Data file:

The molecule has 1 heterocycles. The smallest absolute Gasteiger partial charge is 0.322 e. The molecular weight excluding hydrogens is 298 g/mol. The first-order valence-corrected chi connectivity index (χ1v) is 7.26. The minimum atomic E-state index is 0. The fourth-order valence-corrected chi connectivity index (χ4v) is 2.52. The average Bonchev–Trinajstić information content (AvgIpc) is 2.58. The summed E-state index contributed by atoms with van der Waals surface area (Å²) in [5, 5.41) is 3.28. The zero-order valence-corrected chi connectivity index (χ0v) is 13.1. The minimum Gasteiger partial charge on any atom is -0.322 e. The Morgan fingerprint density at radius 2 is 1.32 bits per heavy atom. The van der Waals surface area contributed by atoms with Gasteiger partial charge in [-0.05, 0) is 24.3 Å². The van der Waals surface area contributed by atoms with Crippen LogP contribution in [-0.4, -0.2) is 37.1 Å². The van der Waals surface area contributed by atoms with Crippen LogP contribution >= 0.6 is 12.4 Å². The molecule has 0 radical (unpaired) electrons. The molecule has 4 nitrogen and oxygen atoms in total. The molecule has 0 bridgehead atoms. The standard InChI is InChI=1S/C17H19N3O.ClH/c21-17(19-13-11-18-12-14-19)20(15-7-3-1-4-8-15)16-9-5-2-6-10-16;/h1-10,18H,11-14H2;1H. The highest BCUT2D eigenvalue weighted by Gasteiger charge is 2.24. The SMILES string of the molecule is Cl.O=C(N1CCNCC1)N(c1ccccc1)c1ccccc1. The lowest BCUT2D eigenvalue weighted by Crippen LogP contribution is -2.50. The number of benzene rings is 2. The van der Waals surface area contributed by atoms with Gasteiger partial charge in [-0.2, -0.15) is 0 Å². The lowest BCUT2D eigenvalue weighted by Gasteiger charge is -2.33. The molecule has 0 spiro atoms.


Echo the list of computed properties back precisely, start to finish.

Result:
The molecule has 1 heterocycles. The smallest absolute Gasteiger partial charge is 0.322 e. The molecular weight excluding hydrogens is 298 g/mol. The first-order valence-corrected chi connectivity index (χ1v) is 7.26. The minimum atomic E-state index is 0. The fourth-order valence-corrected chi connectivity index (χ4v) is 2.52. The average Bonchev–Trinajstić information content (AvgIpc) is 2.58. The summed E-state index contributed by atoms with van der Waals surface area (Å²) in [5, 5.41) is 3.28. The zero-order valence-corrected chi connectivity index (χ0v) is 13.1. The minimum Gasteiger partial charge on any atom is -0.322 e. The Morgan fingerprint density at radius 2 is 1.32 bits per heavy atom. The van der Waals surface area contributed by atoms with Gasteiger partial charge in [-0.05, 0) is 24.3 Å². The van der Waals surface area contributed by atoms with Crippen LogP contribution in [-0.4, -0.2) is 37.1 Å². The van der Waals surface area contributed by atoms with Crippen LogP contribution >= 0.6 is 12.4 Å². The molecule has 0 radical (unpaired) electrons. The molecule has 4 nitrogen and oxygen atoms in total. The molecule has 0 bridgehead atoms. The standard InChI is InChI=1S/C17H19N3O.ClH/c21-17(19-13-11-18-12-14-19)20(15-7-3-1-4-8-15)16-9-5-2-6-10-16;/h1-10,18H,11-14H2;1H. The highest BCUT2D eigenvalue weighted by Gasteiger charge is 2.24. The SMILES string of the molecule is Cl.O=C(N1CCNCC1)N(c1ccccc1)c1ccccc1. The lowest BCUT2D eigenvalue weighted by Crippen LogP contribution is -2.50. The number of benzene rings is 2. The van der Waals surface area contributed by atoms with Gasteiger partial charge in [-0.2, -0.15) is 0 Å². The lowest BCUT2D eigenvalue weighted by Gasteiger charge is -2.33. The molecule has 0 spiro atoms.